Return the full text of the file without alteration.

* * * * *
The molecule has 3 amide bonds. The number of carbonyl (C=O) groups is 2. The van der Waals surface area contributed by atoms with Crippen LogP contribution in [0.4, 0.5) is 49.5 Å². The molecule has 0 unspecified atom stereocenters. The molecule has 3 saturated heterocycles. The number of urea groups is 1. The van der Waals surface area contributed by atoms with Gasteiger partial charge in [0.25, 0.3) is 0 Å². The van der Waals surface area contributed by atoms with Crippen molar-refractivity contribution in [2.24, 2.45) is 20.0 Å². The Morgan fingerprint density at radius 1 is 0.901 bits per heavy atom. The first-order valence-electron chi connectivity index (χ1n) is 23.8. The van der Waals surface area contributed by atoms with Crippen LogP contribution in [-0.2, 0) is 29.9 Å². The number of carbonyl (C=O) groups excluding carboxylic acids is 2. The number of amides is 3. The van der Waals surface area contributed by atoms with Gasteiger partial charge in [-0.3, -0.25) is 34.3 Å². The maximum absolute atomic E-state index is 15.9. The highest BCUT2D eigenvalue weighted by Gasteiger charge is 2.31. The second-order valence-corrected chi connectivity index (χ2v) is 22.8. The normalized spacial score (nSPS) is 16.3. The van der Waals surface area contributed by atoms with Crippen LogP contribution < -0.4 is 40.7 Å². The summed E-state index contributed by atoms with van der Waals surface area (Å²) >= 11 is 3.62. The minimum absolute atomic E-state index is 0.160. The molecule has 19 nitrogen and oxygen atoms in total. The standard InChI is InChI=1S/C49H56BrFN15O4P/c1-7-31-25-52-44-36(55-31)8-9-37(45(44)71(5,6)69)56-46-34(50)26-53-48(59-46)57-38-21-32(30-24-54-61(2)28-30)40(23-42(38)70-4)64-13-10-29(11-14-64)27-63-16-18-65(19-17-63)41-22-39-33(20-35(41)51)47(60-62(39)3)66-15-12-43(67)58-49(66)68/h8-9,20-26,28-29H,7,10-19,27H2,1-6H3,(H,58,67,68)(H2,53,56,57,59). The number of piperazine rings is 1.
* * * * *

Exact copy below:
The molecule has 3 amide bonds. The number of carbonyl (C=O) groups is 2. The van der Waals surface area contributed by atoms with Crippen LogP contribution in [0.4, 0.5) is 49.5 Å². The molecule has 0 unspecified atom stereocenters. The molecule has 3 saturated heterocycles. The number of urea groups is 1. The van der Waals surface area contributed by atoms with Gasteiger partial charge in [0.25, 0.3) is 0 Å². The van der Waals surface area contributed by atoms with Crippen molar-refractivity contribution in [2.24, 2.45) is 20.0 Å². The Morgan fingerprint density at radius 1 is 0.901 bits per heavy atom. The first-order valence-electron chi connectivity index (χ1n) is 23.8. The van der Waals surface area contributed by atoms with Crippen LogP contribution in [-0.2, 0) is 29.9 Å². The number of carbonyl (C=O) groups excluding carboxylic acids is 2. The number of amides is 3. The van der Waals surface area contributed by atoms with Gasteiger partial charge in [-0.3, -0.25) is 34.3 Å². The maximum absolute atomic E-state index is 15.9. The highest BCUT2D eigenvalue weighted by Gasteiger charge is 2.31. The second-order valence-corrected chi connectivity index (χ2v) is 22.8. The normalized spacial score (nSPS) is 16.3. The van der Waals surface area contributed by atoms with Crippen LogP contribution < -0.4 is 40.7 Å². The summed E-state index contributed by atoms with van der Waals surface area (Å²) >= 11 is 3.62. The minimum absolute atomic E-state index is 0.160. The molecule has 19 nitrogen and oxygen atoms in total. The standard InChI is InChI=1S/C49H56BrFN15O4P/c1-7-31-25-52-44-36(55-31)8-9-37(45(44)71(5,6)69)56-46-34(50)26-53-48(59-46)57-38-21-32(30-24-54-61(2)28-30)40(23-42(38)70-4)64-13-10-29(11-14-64)27-63-16-18-65(19-17-63)41-22-39-33(20-35(41)51)47(60-62(39)3)66-15-12-43(67)58-49(66)68/h8-9,20-26,28-29H,7,10-19,27H2,1-6H3,(H,58,67,68)(H2,53,56,57,59). The number of piperazine rings is 1.